Questions of race, spirituality and the intrusions of urban, industrial life on the historically agricultural South permeate the artworks in “Southern/Modern.” The uniqueness of the various landscapes, from estuaries and bayous to fertile fields and forested mountains, shimmer in the background of the exhibition. But the artists resist their pull, even when they paint Southern subjects and incorporate Southern forms and themes. Mississippi artist Dusti Bongé (1903-1993) evolved a style that was part Cubism, part Surrealism and part Social Realism. Her 1940 painting, “Where the Shrimp Pickers Live,” might serve as precursor to de Kooning’s “Black Mountain #6” in the alternation between the outlined doors and windows and the mostly white laundry blowing in the wind. If we didn’t have a title, we wouldn’t know that this is “where the shrimp pickers live,” but their exact occupation matters little. We surmise that they are working people, living together in some mutuality, bound — tied might be a better word, considering the clotheslines strung between the modest dwellings — by occupation and social status. Still, imagine how, through a process of reduction and abstraction, Bongé’s “realistic” scene might be transformed — essentialized and economized — into de Kooning’s abstraction.
“Reversible Image,” a late oil by Charles H. Walther (1879-1937) — who would find recognition at the Museum of Modern Art after being fired from his post as a teacher at the Maryland Institute College of Art for his devotion to an exploration of Modernist principles — shows the artist’s complete investment in abstraction, even referencing Dadaism in the suggestion that the painting can be hung in any number of ways.
If there is a single painting that captures “Southern/Modern,” it might be “Story Told By My Mother,” by Arkansas-born Carroll Cloar (1913-1993), who achieved some fame in New York City before falling “into artistic obscurity” after his relocation to Memphis. Storytelling sits at the heart of the American South, whether one is speaking of William Faulkner or the Mississippi Delta Blues. Cloar’s narrative take on the Surrealist tradition forms a strong through line in his work. In “Story Told By My Mother,” we seem to see the “story” of his mother meeting a black panther in what seems to be early spring, when the plants are just beginning to pop through the mantle of snow, as if in a dream, or through the eyes of a rapt son, a child spinning the tale of the encounter into a fable. Cloar turns this filtering of experience through language, this tale-spinning, on its head. This is a painting about listening — part folk art, part Surreal sophistication. It’s about how our imaginations take the stories we hear and give them life in our minds in imagery. The mother’s silver hair echoes the snow; her black dress links her to the panther and the trunks of the trees. Her foot and hand suggest that she is running away but she looks back at the panther, who regards her with a combination of alertness and indifference. The sky is yellow-orange, dawn or dusk perhaps, light fading to shadow.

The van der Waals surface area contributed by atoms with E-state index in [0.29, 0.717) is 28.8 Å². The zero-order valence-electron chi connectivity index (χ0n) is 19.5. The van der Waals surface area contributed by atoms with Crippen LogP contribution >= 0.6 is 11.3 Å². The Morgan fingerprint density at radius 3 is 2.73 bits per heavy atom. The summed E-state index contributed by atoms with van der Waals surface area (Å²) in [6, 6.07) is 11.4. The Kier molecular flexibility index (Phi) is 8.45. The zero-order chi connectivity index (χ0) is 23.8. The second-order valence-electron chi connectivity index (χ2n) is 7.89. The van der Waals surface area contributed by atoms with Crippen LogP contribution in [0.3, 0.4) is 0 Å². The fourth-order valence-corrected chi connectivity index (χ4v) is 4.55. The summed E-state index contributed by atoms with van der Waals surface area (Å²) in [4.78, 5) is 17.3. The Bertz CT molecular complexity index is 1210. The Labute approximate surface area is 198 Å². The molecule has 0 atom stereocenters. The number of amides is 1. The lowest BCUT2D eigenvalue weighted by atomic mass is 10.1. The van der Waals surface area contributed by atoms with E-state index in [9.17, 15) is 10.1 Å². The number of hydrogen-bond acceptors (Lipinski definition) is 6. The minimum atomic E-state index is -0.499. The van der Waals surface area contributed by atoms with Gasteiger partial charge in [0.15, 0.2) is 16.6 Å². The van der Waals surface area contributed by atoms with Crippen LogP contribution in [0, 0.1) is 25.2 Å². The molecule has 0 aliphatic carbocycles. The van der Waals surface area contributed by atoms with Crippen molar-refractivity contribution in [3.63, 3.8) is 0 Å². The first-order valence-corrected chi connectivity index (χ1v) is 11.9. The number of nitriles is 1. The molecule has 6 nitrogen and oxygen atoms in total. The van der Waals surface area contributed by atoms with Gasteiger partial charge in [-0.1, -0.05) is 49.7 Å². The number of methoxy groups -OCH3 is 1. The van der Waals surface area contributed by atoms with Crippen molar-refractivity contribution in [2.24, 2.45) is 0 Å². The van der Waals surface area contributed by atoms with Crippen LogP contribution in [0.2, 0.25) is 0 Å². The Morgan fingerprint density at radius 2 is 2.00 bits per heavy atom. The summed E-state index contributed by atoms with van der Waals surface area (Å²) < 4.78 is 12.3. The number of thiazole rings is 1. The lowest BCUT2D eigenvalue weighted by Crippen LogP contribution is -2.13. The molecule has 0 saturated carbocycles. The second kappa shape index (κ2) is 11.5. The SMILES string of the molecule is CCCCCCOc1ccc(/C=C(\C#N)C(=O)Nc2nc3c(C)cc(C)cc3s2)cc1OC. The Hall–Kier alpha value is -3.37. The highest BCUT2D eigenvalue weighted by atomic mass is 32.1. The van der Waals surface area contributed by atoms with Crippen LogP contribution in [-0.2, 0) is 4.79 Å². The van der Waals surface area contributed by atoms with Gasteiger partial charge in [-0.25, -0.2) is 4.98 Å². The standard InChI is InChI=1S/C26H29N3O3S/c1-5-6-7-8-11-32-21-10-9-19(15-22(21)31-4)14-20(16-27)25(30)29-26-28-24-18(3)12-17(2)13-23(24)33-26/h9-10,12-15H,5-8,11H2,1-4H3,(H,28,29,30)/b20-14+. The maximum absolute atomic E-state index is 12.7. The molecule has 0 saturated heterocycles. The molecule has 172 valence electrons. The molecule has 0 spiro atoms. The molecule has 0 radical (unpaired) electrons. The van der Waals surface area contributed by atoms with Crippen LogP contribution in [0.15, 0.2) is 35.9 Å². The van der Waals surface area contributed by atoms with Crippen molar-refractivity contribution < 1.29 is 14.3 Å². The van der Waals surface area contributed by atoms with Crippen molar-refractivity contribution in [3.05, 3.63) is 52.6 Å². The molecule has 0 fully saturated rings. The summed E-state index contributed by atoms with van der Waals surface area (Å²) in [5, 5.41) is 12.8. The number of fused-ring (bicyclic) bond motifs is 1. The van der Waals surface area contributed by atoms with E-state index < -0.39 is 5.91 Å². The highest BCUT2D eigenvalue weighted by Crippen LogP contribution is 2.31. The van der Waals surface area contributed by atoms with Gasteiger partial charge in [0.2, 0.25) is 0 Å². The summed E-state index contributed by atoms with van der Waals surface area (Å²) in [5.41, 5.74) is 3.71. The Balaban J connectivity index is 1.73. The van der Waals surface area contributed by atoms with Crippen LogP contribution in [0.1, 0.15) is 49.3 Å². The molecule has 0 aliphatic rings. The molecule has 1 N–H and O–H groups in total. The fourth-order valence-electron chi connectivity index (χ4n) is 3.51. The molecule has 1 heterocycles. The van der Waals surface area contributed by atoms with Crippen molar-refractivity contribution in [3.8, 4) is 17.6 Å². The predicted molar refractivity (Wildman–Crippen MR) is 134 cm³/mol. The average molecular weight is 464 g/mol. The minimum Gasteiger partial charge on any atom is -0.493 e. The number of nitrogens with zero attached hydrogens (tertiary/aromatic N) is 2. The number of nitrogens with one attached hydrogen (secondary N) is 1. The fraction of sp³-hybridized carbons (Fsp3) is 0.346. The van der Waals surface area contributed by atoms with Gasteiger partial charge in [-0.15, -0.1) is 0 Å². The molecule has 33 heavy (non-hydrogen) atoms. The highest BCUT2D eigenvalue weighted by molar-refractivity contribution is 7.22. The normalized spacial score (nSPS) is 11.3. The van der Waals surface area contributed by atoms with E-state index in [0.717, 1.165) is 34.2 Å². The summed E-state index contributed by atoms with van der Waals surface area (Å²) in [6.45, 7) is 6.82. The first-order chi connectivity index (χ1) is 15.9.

This is perhaps what unites the outstanding works in “Southern/Modern” — the feeling that they are as dedicated to the portrayal of artistic reception — seeing and listening — as opposed to production. Instead of saying, “This is how I see the world,” these works depict the question, “How do I see the world?” It’s a hard thing to make clear, this difference, but let me leave you with this. Take the subject of Cloar’s “Story Told By My Mother,” then imagine it in Salvador Dalí’s hands. It would be a masterpiece, replete with symbols and statements, fragments of dreams and nightmares, offering a bravura aesthetic politics all its own. Now turn back to Cloar’s painting and you may see what I am driving at — that it’s a work that asks a question, that beckons you to listen, not a statement that answers one. See “Southern/Modern” — and ask your own questions.
“Southern/Modern” is at Georgia Museum of Art through December 10, after which it will travel to the Mint Museum Uptown in Charlotte, N.C., where it will be on view to October 1, 2024.
Georgia Museum of Art on the campus of the University of Georgia is at 90 Carlton Street. For information, 706-542-4662 or www.georgiamuseum.org. The Mint Museum is at 500 South Tryon Street. For information, www.mintmuseum.org or 704-337-2000.